Save Ontario Shores says latest survey shows stronger opposition to turbines by lake
Press Release, Save Ontario Shores
YATES – Local opposition to a proposed industrial wind turbine project in the towns of Somerset and Yates has increased significantly according to a new survey commissioned by Save Ontario Shores.
• 83% of the residents who participated in the survey in late August and early September said they were opposed to the Lighthouse Wind project, which calls for the construction in the two Lake Ontario shoreline communities of 47 turbines that would be 600 feet or taller. Including 240-foot long blades.
In 2015, the Town of Somerset’s survey showed that 67% of respondents were opposed to the project; SOS’s survey in Yates that year showed 78% were opposed.
“After five years, any lingering doubts about the level of opposition to this project has evaporated,” said SOS President Pam Atwater. “Governor Cuomo and project developer Apex should look very closely at these survey results and acknowledge that the project is not acceptable to our communities.”
In latest survey, 2,148 surveys were mailed to Somerset and Yates residents; 31% were returned to the Buffalo accounting firm Lumsden & McCormick, LLP, which tabulated the results. The survey margin of error is +/- 3%.
• The respondents also said they opposed industrial wind projects in the Great Lakes because of the negative impact it will have on fishing and boating (78% concerned); the legacy pollutants (chemicals remaining in the environment long after they were first brought into use – 78% concerned); and the number of birds and bats that would be killed by industrial wind turbine blades operating in the lake (84% concerned).
“Enough is enough! Each town, not the state, should decide for itself how best to contribute to a more sustainable future that is in harmony with the values and character of each community,” said Town of Yates Supervisor Jim Simon. “Our town is working with local farmers on the possibility of a renewable energy biodigester to convert cow manure into biogas. This initiative is proof that a community can contribute to the governor’s renewable energy goals while staying true to its rural character and residents’ desires.”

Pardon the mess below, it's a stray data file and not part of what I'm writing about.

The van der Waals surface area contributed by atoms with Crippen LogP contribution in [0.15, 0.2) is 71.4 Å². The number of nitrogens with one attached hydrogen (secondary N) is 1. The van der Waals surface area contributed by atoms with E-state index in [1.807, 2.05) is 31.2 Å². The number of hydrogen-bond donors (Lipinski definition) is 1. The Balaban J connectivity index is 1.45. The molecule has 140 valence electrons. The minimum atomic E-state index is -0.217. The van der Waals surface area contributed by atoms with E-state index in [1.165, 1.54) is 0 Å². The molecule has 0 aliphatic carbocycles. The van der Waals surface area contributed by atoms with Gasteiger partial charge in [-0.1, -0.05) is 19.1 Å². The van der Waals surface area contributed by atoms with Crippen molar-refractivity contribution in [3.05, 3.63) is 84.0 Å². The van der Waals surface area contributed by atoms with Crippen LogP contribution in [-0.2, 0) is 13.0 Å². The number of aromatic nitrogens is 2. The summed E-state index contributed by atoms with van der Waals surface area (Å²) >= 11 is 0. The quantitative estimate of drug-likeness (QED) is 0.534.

“Our town as well as all towns should be able to decide what is best for our community and residents, not the state,” said Town of Somerset Supervisor Jeff Dewart. “There is an 1,800-acre industrial site in Somerset that is closed. It would be a good place to put a solar farm and a data center, along with a multi-use site including a park for our town. This would demonstrate that our community is contributing to the governor’s renewable goals.”
• An overwhelming number, 89%, oppose legislation approved early this year by New York State giving Albany substantial power to rapidly review, evaluate and permit the siting of industrial wind turbine and solar energy projects with decreased opportunity for public or local municipality input.
Recent studies have estimated that using industrial wind and solar projects to meet the governor’s renewable energy goals will require hundreds of thousands of acres of land in Upstate New York, which currently produces 88% of its electricity from zero emissions generation (largely hydro-electric and nuclear). Downstate uses 70% fossil fuel generated electricity. 88% of the survey participants said Upstate New York was being asked to bear an unfair burden in order to meet the governor’s energy goals.
This survey is released as Governor Cuomo’s renewable siting office has draft regulations and standards that when finalized will decrease citizen and municipal voices and options, will lighten requirements for developers and speed up the siting process for projects so large that they will change the character of a region. Out-of-state developers profit at the expense of rural communities, rural habitat and wildlife in Upstate New York that is already saturated with zero emissions electricity.
“This is not just an assault on local rule – it’s an all-out declaration of war by the governor,” said Yates Town Board Member John Riggi.
• 86% of the respondents support establishing local moratoriums to study and develop standards for battery storage safety and transmission line construction before any new industrial wind and solar projects are constructed.
“We are calling on Governor Cuomo to explore alternative ways to reach statewide climate goals, and not force massive industrialization on communities like Somerset and Yates whose residents clearly do not want them and whose environment, economy and community character would be harmed by them,” Atwater said. “He should be developing an energy policy that brings together New Yorkers, not one that tears communities apart.”